Sussex Police and RISE, the Brighton & Hove domestic abuse charity, are joining together to offer a new Domestic Abuse Drop-in 'Surgery', with the support of Brighton & Hove City Council.
From 22 January, the surgery will be available at the Customer Centre at Hove Town Hall, every Wednesday morning between 9am and 12 noon.
Through the service, which adds to the ongoing Sussex-wide 'talk to us' campaign, focusing on domestic abuse. women and men of all ages will be able to access expert information and advice from Sussex Police staff and RISE volunteers.
The surgery offers people a safe space to talk through their concerns, a chance to find out more about the options available to them as well as access to assistance with their housing options and finances.
People will also be able to find out more about their partner's offending history so that they can make more informed choices. Each case is considered individually and information will be shared when it could reduce the risk of someone being a victim of crime.
Louise** a local domestic abuse survivor who now supports the work of RISE, believes that new services like the surgery are vital in encouraging people to reach out and access support.
Reflecting on her own experience of making a report, Louise said: "It took me 24 hours to make it to a police station after I had been assaulted. It was only a few streets away but felt strange and alien. I had a heavy feeling knowing that I had to make the change and stand up to the person who had hurt me. I walked slowly there, even stopping for coffee to put it off; I wasn't even sure the police would take action and worried that the abuse wouldn't stop.
"When I got to the police station I just started crying, right there at the front desk. They were fantastic and being listened to and believed made me feel safe. The new domestic abuse surgery would have been a really good option and far less daunting. I would be very pleased to see it succeed in making people feel safe in discussing any worries they have about themselves or people they know. Hopefully the informal setting will make people feel more comfortable and make it easier to report abusive behaviour."
More than 10 incidents of domestic abuse are reported to Police and council workers in the city each day. But behind these statistics are personal tales of fear, intimidation and often violence. It is believed that the true picture will be much higher as often abuse goes on 'behind closed doors'. It is estimated that up to 6,000 people experienced violence or abuse last year.
Cllr Jason Kitcat, Brighton & Hove City Council Leader and chair of the Community Safety Forum, said: "Domestic abuse destroys lives and that's why we're determined to prevent it. Working closely with city partners we run a whole range of services and initiatives to not only make sure residents know what domestic abuse is but where they can get help to stop it.
"This ranges from educating school children about healthy relationships, providing direct advice and help to those affected or offering a refuge to those directly under threat.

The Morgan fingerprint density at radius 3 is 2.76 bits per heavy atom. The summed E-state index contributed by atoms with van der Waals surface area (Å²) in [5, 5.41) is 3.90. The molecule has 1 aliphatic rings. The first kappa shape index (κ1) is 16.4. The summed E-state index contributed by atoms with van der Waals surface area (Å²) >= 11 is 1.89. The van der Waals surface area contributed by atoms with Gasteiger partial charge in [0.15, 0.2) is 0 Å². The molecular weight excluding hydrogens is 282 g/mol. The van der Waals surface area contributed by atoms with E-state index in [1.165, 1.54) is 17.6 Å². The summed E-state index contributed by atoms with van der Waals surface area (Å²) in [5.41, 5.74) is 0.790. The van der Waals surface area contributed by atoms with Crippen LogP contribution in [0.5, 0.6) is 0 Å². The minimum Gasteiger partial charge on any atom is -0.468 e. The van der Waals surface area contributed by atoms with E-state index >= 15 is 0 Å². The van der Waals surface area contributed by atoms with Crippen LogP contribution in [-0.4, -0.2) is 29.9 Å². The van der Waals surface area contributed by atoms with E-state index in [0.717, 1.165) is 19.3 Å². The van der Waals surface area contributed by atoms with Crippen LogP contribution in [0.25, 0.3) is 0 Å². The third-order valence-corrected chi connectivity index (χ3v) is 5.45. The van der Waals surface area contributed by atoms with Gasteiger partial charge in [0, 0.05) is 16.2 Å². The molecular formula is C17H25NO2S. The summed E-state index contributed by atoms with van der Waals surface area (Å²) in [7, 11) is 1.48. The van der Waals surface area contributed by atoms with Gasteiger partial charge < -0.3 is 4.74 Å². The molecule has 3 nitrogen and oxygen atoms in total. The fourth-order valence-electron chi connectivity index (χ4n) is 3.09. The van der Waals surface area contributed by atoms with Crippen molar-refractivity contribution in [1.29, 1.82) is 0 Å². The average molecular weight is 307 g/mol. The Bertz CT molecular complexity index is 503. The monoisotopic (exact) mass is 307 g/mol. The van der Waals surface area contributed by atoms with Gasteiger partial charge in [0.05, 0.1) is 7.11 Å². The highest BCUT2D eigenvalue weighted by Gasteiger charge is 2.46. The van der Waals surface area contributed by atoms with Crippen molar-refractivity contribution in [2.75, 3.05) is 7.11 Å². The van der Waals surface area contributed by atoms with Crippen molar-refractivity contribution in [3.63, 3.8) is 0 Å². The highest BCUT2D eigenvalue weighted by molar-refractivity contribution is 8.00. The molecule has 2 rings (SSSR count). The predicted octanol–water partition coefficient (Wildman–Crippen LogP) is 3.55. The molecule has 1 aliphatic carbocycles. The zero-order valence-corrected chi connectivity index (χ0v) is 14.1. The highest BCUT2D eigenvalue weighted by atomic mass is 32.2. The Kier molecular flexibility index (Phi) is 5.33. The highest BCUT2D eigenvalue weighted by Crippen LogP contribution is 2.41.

"This is the first walk in domestic abuse surgery in the city and as such will provide easy access every Wednesday morning at HoveTown Hall to residents who need some expert advice and support."
Chief Superintendent Nev Kemp said: "Every day of the year, voluntary and statutory organisations work in our city to encourage people to access support and advice as early as possible and before abuse escalates. The surgery is another way that people can talk to us and our partners at RISE. It is an additional service being offered and is open to everyone in the city."
Gail Gray, CEO of RISE a local domestic abuse charity, said: "RISE is very happy to be involved in supporting this new initiative. RISE is very keen to increase access to support for survivors of domestic abuse in Brighton and Hove".
Sussex Police and Crime Commissioner, Katy Bourne, said: "Any new way of making domestic abuse services more accessible to those who need them, has my full support. The Domestic Abuse Drop-in 'Surgery' demonstrates that partner work and sharing best practise is essential if we want to encourage more reporting of this hideous crime. I look forward to following the progress of this new project and meeting some of the staff and volunteers involved."
To access the drop in from 22 January, visit HoveTown Hall and ask for 'The Surgery' at reception.
Facilities also available through the customer centre at HoveTown Hall include parking services, building control, highways and policing services - including the facility for people to report crime, or lost or stolen items.
This latest initiative supports the ongoing Sussex Police 'talk to us' campaign focusing on domestic abuse. For details and support visit www.sussex.police.ukor call 101 or 01273 470101
If you don't want to talk to the police, call the RISE helpline on 01273622822 - see also Rise
The 24 hour National Domestic Violence Helpline is also available on 0808 2000 247 - helpline
Brighton & Hove was awarded ‘White Ribbon City’ status in 2010 in recognition of its commitment to the White Ribbon Campaign (WRC), a global campaign to ensure men take more responsibility for reducing the level of violence against women.
The organisation is committed to supporting the aims of the White Ribbon Campaign: never to commit, condone or remain silent about violence against women, helping and supporting everyone who is experiencing domestic abuse. The White Ribbon is a symbol of hope for a world where people can live free from the fear of violence and abuse.